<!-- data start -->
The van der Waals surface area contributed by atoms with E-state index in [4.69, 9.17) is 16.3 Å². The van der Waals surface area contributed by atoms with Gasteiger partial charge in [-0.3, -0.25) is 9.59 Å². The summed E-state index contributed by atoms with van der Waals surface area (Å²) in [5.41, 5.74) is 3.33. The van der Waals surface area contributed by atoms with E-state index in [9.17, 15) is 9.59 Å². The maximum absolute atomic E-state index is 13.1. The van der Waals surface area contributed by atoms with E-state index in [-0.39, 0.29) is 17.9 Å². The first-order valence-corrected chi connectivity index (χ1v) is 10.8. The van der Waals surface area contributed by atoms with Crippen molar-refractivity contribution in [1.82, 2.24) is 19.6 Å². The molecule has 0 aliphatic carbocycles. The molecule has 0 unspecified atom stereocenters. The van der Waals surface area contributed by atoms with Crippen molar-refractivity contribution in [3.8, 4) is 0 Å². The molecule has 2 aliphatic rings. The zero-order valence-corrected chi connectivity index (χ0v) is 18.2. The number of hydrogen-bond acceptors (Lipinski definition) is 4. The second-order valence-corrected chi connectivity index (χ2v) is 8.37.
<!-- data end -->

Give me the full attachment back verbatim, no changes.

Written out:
The van der Waals surface area contributed by atoms with E-state index in [4.69, 9.17) is 16.3 Å². The van der Waals surface area contributed by atoms with Gasteiger partial charge in [-0.3, -0.25) is 9.59 Å². The summed E-state index contributed by atoms with van der Waals surface area (Å²) in [5.41, 5.74) is 3.33. The van der Waals surface area contributed by atoms with E-state index in [9.17, 15) is 9.59 Å². The maximum absolute atomic E-state index is 13.1. The van der Waals surface area contributed by atoms with E-state index in [-0.39, 0.29) is 17.9 Å². The first-order valence-corrected chi connectivity index (χ1v) is 10.8. The van der Waals surface area contributed by atoms with Crippen molar-refractivity contribution in [1.82, 2.24) is 19.6 Å². The molecule has 0 aliphatic carbocycles. The molecule has 0 unspecified atom stereocenters. The van der Waals surface area contributed by atoms with Crippen molar-refractivity contribution in [3.8, 4) is 0 Å². The molecule has 2 aliphatic rings. The zero-order valence-corrected chi connectivity index (χ0v) is 18.2. The number of hydrogen-bond acceptors (Lipinski definition) is 4. The second-order valence-corrected chi connectivity index (χ2v) is 8.37.